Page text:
Sonakshi Sinha Calls For Release Of Jaipur Elephant Beaten And Used For Rides

 

For Immediate Release:

6 February 2018

Contact:

Nirali Gada; [email protected]

Shambhavi Tiwari; [email protected]

Bollywood Star Urges Forest Minister to Confiscate Elephant ‘Number 44’ After Tourist Reports Violent Beating

Mumbai – Today, award-winning actor Sonakshi Sinha fired off a letter on behalf of People for the Ethical Treatment of Animals (PETA) India calling on Rajasthan Minister for Forest, Environment, Youth Affairs and Sports Gajendra Singh Khimsar to relocate an elephant, known only as “Number 44”, to a rehabilitation facility for urgent care after a group of American tourists witnessed eight men violently beating her at Amber Fort.

“It has been three years since an inspection team authorised by the Animal Welfare Board of India documented rampant and widespread abuse of elephants used for rides in Jaipur, including at Amber Fort,” Sinha writes. “I respectfully request that you start with Number 44, who should be confiscated and sent to a rehabilitation facility for treatment and care. This animal deserves to live without chains and in the company of other elephants.”

A copy of letter is available on request.

Sinha’s letter follows PETA India’s complaint to the Chief Wildlife Warden of the Rajasthan Forest Department, which resulted in a show-cause notice issued to Number 44’s custodian, Wasid Khan, holding him responsible for the abuse. The notice stated that an investigation carried out by the Regional Forest Officer for Jaipur Zoo, as well as a photograph supplied by the American witness, indicated that the elephant was treated cruelly, in apparent violation of numerous animal-protection laws. The Jaipur police also registered a First Information Report against unidentified men under Sections 429 and 289 of the Indian Penal Code for mistreating the elephant and putting public safety at risk. However, Khan was later allowed to use her for rides.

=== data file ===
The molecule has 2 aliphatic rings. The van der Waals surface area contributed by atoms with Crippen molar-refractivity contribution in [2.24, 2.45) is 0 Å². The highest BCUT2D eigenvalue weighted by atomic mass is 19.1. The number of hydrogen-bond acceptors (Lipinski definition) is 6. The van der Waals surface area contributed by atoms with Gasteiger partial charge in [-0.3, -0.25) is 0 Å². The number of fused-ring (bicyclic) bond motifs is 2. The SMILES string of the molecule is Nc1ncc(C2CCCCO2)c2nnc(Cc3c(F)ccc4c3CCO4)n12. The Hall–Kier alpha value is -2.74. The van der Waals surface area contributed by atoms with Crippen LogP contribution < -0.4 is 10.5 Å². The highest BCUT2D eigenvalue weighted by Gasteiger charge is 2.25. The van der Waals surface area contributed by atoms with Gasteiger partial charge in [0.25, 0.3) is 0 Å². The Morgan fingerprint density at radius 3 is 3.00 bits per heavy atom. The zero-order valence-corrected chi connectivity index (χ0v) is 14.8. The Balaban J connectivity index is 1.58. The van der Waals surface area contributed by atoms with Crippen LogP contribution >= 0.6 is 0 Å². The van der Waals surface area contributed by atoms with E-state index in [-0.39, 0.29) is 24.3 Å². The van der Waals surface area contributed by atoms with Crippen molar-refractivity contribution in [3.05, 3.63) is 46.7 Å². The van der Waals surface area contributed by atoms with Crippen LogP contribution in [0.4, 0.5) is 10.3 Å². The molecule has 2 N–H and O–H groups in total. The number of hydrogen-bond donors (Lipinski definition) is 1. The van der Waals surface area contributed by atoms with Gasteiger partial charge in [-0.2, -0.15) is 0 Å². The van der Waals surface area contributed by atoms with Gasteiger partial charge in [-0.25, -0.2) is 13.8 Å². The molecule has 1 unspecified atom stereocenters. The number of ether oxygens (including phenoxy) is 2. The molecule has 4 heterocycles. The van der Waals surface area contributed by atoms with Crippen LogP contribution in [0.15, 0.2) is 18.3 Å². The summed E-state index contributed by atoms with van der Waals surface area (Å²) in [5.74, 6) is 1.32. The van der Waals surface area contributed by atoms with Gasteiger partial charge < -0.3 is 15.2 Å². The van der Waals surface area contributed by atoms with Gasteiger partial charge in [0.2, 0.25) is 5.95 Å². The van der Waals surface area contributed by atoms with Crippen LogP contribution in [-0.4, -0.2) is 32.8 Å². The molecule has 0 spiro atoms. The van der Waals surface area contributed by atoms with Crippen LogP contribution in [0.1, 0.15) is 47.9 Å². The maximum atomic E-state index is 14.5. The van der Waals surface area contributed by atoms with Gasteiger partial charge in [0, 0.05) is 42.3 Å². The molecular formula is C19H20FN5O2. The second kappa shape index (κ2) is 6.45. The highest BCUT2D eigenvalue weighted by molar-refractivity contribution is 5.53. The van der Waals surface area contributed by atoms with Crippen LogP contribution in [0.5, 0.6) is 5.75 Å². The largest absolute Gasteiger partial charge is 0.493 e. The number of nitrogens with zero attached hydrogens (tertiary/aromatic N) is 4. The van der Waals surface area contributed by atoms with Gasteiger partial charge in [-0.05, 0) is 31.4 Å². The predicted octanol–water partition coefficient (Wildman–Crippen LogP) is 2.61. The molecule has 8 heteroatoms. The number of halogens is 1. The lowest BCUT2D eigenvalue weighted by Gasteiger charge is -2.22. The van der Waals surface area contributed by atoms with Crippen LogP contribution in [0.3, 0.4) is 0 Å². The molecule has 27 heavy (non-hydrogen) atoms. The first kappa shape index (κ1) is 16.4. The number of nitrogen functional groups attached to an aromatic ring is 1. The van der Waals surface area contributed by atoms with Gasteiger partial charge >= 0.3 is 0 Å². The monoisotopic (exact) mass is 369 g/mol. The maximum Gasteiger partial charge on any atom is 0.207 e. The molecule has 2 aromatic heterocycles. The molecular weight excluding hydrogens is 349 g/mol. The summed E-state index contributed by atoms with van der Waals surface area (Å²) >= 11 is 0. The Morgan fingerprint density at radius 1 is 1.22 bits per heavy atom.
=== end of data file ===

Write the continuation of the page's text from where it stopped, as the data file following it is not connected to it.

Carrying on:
PETA India – whose motto reads, in part, that “animals are not ours to abuse in any way” – notes that captive elephants, such as the ones forced to give rides in Jaipur, often are beaten mercilessly, are denied adequate food and veterinary care, and suffer from foot problems and arthritis because of long periods spent standing on hard surfaces. Many develop neurotic forms of behaviour and die prematurely.

Sinha has previously appeared in a pro-adoption ad campaign for PETA India. She also supported the#FreeGajraj campaign calling for the release of a captive elephant, who was subsequently freed.

For more information, please visit PETAIndia.com.

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